Wednesday, June 15, 2011

More on Dictionaries in the Supreme Court

Following on from Paul McMahon's post on the use of dictionaries, I thought I'd add a few more citations of interest. Paul observes that Irish judges are more "sensible" in their use of dictionaries than U.S. Supreme Court judges. While he may have a point, part of the explanation might be the difference in citation culture between the two systems. As a general matter, American lawyers/academics/judges tend to cite more thoroughly than others, and while other judges may be consulting dictionaries just as extensively as their American counterparts, perhaps they are not citing them as much? Perhaps Irish legislation is worded more clearly? It would be interesting to get an Irish judge's views on the issue.
Anyway, here are few more interesting references:
  •  ""Felon-setter"and "Helped jail republicans in England" were not words in respect of which one has to have recourse to a dictionary to know what they meant to an Irishman; they were equivalent to calling him a traitor."  (Berry v. Irish Times (S.C. 1973))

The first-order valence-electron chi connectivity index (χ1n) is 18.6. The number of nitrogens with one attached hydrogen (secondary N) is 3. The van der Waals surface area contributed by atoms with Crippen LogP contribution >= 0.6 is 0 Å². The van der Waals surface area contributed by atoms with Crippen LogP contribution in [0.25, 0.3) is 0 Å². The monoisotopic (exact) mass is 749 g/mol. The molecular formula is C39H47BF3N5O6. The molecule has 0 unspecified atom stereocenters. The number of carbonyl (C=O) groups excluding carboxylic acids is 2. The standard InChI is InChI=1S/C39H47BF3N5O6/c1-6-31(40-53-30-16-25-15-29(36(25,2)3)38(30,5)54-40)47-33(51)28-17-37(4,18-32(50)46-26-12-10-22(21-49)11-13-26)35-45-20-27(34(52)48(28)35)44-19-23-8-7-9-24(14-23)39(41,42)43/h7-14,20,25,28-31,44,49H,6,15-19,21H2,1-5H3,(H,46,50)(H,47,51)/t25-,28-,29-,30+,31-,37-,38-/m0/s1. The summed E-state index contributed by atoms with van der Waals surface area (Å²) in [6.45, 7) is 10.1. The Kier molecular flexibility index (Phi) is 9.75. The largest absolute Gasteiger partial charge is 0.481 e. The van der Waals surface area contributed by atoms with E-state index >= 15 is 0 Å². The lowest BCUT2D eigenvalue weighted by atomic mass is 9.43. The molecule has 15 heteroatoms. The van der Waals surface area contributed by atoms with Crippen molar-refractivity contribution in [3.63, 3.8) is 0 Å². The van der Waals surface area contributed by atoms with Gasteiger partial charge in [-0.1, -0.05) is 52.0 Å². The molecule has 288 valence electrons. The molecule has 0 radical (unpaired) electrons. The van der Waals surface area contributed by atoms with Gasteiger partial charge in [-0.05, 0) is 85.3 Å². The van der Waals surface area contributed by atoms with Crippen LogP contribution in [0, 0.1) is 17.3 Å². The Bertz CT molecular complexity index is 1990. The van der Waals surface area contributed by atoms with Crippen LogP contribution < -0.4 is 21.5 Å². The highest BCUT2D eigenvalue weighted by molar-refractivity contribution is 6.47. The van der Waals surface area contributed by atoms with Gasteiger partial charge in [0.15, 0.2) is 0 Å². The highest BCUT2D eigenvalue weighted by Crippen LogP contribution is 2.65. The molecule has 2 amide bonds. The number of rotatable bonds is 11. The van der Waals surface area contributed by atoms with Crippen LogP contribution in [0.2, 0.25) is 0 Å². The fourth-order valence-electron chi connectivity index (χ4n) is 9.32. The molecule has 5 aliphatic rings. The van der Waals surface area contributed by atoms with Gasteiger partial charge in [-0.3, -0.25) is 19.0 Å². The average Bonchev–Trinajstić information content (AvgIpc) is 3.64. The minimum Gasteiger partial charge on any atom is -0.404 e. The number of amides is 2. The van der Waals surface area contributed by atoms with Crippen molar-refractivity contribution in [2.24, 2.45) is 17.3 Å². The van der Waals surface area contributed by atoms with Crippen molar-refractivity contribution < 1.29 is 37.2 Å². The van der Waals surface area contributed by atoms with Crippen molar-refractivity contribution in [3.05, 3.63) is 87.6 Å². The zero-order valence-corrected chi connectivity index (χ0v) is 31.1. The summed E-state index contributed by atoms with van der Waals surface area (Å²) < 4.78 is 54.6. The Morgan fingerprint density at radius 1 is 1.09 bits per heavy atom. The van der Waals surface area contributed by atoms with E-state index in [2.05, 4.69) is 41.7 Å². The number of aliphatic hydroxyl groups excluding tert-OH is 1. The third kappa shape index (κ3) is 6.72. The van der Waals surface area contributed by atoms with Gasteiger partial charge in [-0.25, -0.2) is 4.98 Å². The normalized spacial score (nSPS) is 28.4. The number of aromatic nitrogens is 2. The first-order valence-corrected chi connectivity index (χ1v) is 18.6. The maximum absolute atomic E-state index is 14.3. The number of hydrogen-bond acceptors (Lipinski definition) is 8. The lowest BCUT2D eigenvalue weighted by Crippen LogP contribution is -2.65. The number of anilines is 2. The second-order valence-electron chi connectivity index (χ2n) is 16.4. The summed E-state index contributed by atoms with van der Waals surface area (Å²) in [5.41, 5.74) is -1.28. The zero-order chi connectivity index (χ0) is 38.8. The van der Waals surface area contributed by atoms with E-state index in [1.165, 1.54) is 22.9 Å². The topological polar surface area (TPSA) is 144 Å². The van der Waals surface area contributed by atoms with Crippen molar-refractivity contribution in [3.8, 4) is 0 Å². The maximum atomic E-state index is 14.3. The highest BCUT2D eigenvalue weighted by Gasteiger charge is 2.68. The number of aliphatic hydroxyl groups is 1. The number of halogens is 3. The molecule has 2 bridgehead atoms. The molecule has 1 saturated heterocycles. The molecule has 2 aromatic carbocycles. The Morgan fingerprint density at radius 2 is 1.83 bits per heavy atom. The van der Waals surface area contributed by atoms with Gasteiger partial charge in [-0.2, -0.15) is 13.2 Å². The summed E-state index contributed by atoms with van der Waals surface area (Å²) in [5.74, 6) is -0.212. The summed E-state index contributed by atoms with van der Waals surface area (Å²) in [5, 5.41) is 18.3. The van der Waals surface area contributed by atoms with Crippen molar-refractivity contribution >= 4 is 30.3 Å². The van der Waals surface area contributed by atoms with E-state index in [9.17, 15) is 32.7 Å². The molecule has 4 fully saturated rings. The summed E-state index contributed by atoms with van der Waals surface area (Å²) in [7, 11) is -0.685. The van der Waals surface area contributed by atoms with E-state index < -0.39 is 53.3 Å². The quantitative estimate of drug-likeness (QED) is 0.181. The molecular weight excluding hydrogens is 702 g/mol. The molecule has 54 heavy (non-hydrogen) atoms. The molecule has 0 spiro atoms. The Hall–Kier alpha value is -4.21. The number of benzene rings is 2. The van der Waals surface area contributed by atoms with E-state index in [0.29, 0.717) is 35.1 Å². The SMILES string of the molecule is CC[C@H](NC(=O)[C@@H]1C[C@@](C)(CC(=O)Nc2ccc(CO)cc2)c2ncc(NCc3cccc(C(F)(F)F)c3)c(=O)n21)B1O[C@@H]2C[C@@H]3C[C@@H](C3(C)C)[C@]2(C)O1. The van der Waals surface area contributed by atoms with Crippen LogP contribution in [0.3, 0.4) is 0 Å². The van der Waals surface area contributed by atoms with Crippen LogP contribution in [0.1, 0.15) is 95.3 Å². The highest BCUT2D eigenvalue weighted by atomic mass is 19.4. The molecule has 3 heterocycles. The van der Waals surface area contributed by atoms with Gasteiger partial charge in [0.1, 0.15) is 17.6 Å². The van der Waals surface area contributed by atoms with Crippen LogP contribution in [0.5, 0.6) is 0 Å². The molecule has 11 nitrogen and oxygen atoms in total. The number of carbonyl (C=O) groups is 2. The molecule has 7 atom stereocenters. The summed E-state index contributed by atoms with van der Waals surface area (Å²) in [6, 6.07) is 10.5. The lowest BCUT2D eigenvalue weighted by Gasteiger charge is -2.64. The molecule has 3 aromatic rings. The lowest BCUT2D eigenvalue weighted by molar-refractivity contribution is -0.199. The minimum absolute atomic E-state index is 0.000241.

• "To "download" a computer meant to "transfer (data) from one storage device or system to another" in accordance with the definition contained in The Concise Oxford Dictionary of Current English." (Regina v. City of London Magistrates' Court and Another, Ex parte Green (Q.B. 1997).
  • "I do not think that any useful guidance can be derived from dictionary definitions as to what is meant by the expression "primary education". Its meaning, in the vast majority of cases, is clear. It denotes the stage of a child's education lasting from ages six to twelve and does not extend to the kind of training and human development that takes place from birth to age four. (Sinnott v. Minister for Education (S.C. 2001).